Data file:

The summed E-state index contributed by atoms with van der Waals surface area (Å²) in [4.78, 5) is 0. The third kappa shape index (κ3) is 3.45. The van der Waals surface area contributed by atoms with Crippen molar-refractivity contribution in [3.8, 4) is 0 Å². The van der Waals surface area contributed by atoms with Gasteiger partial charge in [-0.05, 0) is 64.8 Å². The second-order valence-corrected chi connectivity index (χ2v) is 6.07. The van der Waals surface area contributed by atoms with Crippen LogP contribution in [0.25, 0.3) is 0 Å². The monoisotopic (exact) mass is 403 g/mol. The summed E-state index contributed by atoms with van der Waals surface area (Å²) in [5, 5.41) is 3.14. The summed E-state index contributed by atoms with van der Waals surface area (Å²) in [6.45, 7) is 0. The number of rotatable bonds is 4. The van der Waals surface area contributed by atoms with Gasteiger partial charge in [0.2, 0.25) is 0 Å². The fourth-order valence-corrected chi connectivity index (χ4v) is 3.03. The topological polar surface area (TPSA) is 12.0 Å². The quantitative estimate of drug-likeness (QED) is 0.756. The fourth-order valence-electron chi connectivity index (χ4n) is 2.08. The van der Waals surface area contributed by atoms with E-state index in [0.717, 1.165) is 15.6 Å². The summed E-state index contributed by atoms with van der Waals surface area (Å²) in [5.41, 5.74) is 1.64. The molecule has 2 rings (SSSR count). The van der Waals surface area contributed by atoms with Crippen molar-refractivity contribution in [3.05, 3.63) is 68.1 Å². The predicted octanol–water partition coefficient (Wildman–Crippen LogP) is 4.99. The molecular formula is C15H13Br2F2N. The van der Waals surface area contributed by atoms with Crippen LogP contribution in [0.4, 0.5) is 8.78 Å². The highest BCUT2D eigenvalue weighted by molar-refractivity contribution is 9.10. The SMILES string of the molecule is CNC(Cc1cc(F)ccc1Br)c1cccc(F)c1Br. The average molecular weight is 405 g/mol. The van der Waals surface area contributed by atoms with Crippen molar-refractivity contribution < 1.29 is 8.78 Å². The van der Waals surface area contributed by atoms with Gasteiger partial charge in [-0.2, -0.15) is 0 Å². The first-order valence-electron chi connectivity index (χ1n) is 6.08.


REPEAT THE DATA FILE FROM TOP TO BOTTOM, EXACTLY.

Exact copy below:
The summed E-state index contributed by atoms with van der Waals surface area (Å²) in [4.78, 5) is 0. The third kappa shape index (κ3) is 3.45. The van der Waals surface area contributed by atoms with Crippen molar-refractivity contribution in [3.8, 4) is 0 Å². The van der Waals surface area contributed by atoms with Gasteiger partial charge in [-0.05, 0) is 64.8 Å². The second-order valence-corrected chi connectivity index (χ2v) is 6.07. The van der Waals surface area contributed by atoms with Crippen LogP contribution in [0.25, 0.3) is 0 Å². The monoisotopic (exact) mass is 403 g/mol. The summed E-state index contributed by atoms with van der Waals surface area (Å²) in [5, 5.41) is 3.14. The summed E-state index contributed by atoms with van der Waals surface area (Å²) in [6.45, 7) is 0. The number of rotatable bonds is 4. The van der Waals surface area contributed by atoms with Gasteiger partial charge in [0.2, 0.25) is 0 Å². The fourth-order valence-corrected chi connectivity index (χ4v) is 3.03. The topological polar surface area (TPSA) is 12.0 Å². The quantitative estimate of drug-likeness (QED) is 0.756. The fourth-order valence-electron chi connectivity index (χ4n) is 2.08. The van der Waals surface area contributed by atoms with E-state index in [0.717, 1.165) is 15.6 Å². The summed E-state index contributed by atoms with van der Waals surface area (Å²) in [5.41, 5.74) is 1.64. The molecule has 2 rings (SSSR count). The van der Waals surface area contributed by atoms with Crippen molar-refractivity contribution in [3.05, 3.63) is 68.1 Å². The predicted octanol–water partition coefficient (Wildman–Crippen LogP) is 4.99. The molecular formula is C15H13Br2F2N. The van der Waals surface area contributed by atoms with Crippen LogP contribution in [0.4, 0.5) is 8.78 Å². The highest BCUT2D eigenvalue weighted by molar-refractivity contribution is 9.10. The SMILES string of the molecule is CNC(Cc1cc(F)ccc1Br)c1cccc(F)c1Br. The average molecular weight is 405 g/mol. The van der Waals surface area contributed by atoms with Crippen molar-refractivity contribution < 1.29 is 8.78 Å². The van der Waals surface area contributed by atoms with Gasteiger partial charge in [-0.2, -0.15) is 0 Å². The first-order valence-electron chi connectivity index (χ1n) is 6.08.